When teaching about human growth, body development, bullying and family structures, the Madison School District wants students to learn the skills to navigate the sometimes-difficult subjects.
Changes made to the district’s human growth and development curriculum in the past few years emphasize that students know topics and are able to apply certain skills — such as a second-grader being able to recognize a situation as unsafe and know how to report it to an adult — over simply memorizing information.
“This is moving to a concept where information alone is not enough to change behavior,” Ashley Riley, physical education, health and wellness coordinator for the district, told School Board members Monday. “The thought is that we need to not only talk about function of health knowledge, but through the sense of practicing skills that lead to better health literacy for students.”
For example, Riley said, it’s not just about students being able to know what foods are healthy to eat, but actually practicing good eating habits.
“That way, students have opportunities to demonstrate those skills and practice them before applying certain things in real life,” she said.
At a work group meeting, the board was updated on new approaches topics like healthy relationships, knowledge of contraceptives, sexually transmitted disease, safe social media use and cyber-bullying.
The switch to a skills-based approach on health education has been made over the past few years at the high school and middle school levels, said Patti Schaefer, the district’s STEM director. But this school year, the district is applying the approach to elementary grades.
As part of the next steps in revising the curriculum, Schaefer said the district will take a deeper look at how sexual consent is taught at the secondary grade levels.
Board member Ali Muldrow urged the district to be “ambitious and bold” when further developing how consent is taught as the country is in its “infancy” of consent-based education.
Another change the district made this school year is further defining “learning outcomes” for health education.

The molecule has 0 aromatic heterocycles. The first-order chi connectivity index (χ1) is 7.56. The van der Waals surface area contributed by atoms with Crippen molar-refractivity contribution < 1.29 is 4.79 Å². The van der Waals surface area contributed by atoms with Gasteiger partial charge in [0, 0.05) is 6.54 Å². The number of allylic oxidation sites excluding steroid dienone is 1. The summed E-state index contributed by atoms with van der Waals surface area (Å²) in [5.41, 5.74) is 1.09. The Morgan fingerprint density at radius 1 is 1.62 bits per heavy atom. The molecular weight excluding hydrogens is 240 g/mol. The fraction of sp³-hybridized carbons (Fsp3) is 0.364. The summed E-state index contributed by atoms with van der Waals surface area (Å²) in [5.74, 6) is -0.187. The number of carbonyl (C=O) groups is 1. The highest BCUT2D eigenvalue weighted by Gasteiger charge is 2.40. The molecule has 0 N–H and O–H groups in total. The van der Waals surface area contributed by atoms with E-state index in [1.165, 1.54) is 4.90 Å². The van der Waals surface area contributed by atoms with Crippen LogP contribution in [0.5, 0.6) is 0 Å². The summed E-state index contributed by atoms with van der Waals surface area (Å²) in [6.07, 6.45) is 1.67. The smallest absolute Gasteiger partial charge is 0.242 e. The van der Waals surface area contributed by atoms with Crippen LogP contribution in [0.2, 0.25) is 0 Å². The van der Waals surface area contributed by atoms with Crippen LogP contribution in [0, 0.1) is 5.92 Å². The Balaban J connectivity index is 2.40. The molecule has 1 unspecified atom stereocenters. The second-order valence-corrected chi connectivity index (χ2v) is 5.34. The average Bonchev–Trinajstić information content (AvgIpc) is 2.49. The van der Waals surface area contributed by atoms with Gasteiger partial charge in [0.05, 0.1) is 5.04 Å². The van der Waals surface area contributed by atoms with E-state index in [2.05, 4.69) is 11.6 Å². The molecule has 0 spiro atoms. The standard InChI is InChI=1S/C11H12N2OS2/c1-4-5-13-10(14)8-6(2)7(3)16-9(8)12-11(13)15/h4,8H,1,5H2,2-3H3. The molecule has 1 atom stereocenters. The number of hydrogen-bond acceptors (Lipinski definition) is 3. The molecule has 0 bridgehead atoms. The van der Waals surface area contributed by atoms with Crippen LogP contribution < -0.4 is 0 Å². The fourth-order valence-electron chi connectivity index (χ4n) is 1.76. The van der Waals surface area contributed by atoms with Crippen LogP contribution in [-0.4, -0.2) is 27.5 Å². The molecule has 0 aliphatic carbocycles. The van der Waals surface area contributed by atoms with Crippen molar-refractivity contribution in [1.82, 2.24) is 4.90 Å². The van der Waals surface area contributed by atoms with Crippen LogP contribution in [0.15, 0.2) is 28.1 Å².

The adjustments to the learning outcomes — which relate to four general topics of understanding bodies, identity, healthy relationships and ally behavior, and personal safety — more clearly spell out what specific topics are taught at each grade level and what sort of understanding and abilities students should be able to demonstrate on those topics.
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For example, a kindergarten student should understand there are safe, unsafe and unwanted touches; by the third grade, students should demonstrate the use of refusal skills, such as clear and assertive “no” statements and walking away; and in the seventh grade, the goal is for students to be able to identify and describe dating or sexual health situations that require adult or professional intervention.
The district has previously had learning outcomes for students, but multiple grade levels, such as 3 through 5, were grouped together, Riley said.
With the revision, the learning goals are set for each grade from 4K through 8, and a collective group of outcomes expected for high school students.
“These get a lot more specific per grade level so you can see the progression,” Riley said.
To inform parents about what health topics their children are learning, board member Cris Carusi said the district could do something similar to the way parents can receive a refresher on multiplication tables during back-to-school nights, allowing them to be more prepared if a child asks for help.
“How I learned human growth and development is really different from what we’re teaching right now,” Carusi said. “Nobody in my generation got consent-based sex ed. I think that would be enormously helpful in terms of trying to address rape culture.”
The health curriculum the district is using is “developmentally appropriate, medically accurate, non-stigmatizing, culturally relevant and inclusive” material — based in part on suggestions by the state on such curriculum, which is optional for districts to teach.
If a district chooses to teach about sexual education, the state requires a few topics be taught, such as an emphasis on abstinence as the only reliable way to prevent unplanned pregnancies or STDs. Parents are allowed to exempt their children from all or part of human growth and development instruction.
School districts are mandated by the state, though, to provide general health education on topics like hygiene and the effects of alcohol and drugs.